Safeguards against hazing at Florida A&M University were not strong enough in the lead-up to the 2011 death of drum major Robert Champion, but inflammatory accusations that university leaders recklessly ignored calls for action by the former band director can't be proven, according to a new report by a Florida Board of Governors watchdog.
The report, released Friday, details the missteps of FAMU officials in responding to multiple hazing allegations, from faulty compliance with university policies that could have helped prevent the tragedy to a lack of follow-up on some reports of hazing.
And it confirms that FAMU administrators met about hazing three days before Champion's Nov. 19 death. Champion died after he was allegedly brutally beaten on a bus as part of a hazing ritual followed by members of the university's iconic "Marching 100" band.
The report said the accounts of officials at the meeting differed on whether they discussed suspending the band and who proposed or supported the idea.
The band has since been suspended, and former FAMU President James Ammons resigned after months of questions about Champion's death and other investigations swirling around the school.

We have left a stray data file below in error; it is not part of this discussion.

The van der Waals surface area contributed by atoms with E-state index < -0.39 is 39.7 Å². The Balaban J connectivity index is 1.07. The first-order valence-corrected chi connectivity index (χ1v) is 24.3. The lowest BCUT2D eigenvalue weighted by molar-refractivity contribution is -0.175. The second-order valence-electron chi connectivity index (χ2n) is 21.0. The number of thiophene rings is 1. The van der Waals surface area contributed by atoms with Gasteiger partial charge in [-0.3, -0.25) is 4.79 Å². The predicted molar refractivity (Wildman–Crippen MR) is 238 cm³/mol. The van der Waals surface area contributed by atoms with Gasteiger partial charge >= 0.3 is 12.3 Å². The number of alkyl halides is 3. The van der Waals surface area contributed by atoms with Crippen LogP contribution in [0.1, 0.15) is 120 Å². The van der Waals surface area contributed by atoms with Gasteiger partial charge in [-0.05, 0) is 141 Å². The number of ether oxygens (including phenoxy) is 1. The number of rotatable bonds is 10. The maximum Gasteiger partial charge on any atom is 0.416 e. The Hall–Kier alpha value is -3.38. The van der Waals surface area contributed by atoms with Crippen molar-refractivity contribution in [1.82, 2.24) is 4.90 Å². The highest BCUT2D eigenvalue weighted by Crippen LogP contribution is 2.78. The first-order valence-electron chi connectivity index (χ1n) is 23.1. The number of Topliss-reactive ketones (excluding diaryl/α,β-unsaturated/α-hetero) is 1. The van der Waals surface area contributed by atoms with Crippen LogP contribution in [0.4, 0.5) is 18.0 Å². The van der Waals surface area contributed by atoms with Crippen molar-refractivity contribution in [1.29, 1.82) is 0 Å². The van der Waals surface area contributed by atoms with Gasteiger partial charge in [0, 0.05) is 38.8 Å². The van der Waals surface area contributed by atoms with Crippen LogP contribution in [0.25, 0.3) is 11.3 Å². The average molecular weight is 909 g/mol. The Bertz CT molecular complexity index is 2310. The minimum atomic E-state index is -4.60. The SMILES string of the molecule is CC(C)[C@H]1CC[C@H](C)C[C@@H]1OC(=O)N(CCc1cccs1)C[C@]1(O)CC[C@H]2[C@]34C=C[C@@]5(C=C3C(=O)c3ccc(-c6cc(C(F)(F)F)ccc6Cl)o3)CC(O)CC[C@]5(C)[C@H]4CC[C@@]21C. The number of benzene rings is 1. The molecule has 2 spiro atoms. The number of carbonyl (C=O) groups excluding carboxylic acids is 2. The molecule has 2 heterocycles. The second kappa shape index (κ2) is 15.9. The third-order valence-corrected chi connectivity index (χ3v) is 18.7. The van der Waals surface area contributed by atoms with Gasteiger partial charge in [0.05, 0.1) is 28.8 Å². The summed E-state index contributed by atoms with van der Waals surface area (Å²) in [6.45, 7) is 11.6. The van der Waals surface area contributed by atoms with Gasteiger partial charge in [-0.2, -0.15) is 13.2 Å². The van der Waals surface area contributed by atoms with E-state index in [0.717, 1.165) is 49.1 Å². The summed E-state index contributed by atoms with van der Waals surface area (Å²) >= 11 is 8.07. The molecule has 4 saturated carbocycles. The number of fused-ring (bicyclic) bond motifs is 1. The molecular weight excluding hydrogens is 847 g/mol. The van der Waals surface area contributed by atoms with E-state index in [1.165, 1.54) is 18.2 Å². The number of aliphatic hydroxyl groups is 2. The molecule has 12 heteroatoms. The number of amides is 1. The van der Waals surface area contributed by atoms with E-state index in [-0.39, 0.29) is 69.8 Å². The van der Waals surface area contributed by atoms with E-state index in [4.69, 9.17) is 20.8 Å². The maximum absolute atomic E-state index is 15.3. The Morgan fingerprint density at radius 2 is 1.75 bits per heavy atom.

Champion died on a band charter bus in November after the renowned marching band performed at the annual Florida Classic football game in Orlando. Eleven individuals were charged with felony hazing in the incident, which drew nationwide media coverage.
"(We) conclude that the university was unable to demonstrate the existence of adequate institutional controls to ensure the effective implementation of the hazing and Student Code of Conduct regulations, and Band Directive, which formed the basis of the anti-hazing program," said the report from the Board of Governors' Office of the Inspector General.
The report brushes away a complaint from the former director of bands, Julian White, that he tried unsuccessfully to call attention to the band's issues with hazing. It says White contradicted himself on whether he recommended suspending the band for the Florida Classic during the Nov. 16 meeting.
"Because of the conflicting testimony of the participants at the November 16, 2011 meeting, including Dr. White?s, there is insufficient evidence to support his assertion of reckless indifference or disregard," the report says.
The inspector general's report recommends FAMU tighten up its record-keeping on hazing allegations, work more closely with the Tallahassee Police Department on hazing investigations and strengthen the university's Office of Judicial Affairs.
FAMU has 15 days to respond to the report.
In a memo to the Board of Governors accompanying the report, Chancellor Frank Brogan said he would recommend that high-ranking officials with the State University System work with interim President Larry Robinson and follow FAMU's progress in trying to end hazing and other issues on campus.
"I have pledged to work closely with Dr. Robinson and his team to ensure they have our full support -- not only in addressing the issues detailed in this report and others, but in making sure FAMU fosters a culture that does not tolerate the lack of control that led to its recent problems," Brogan wrote.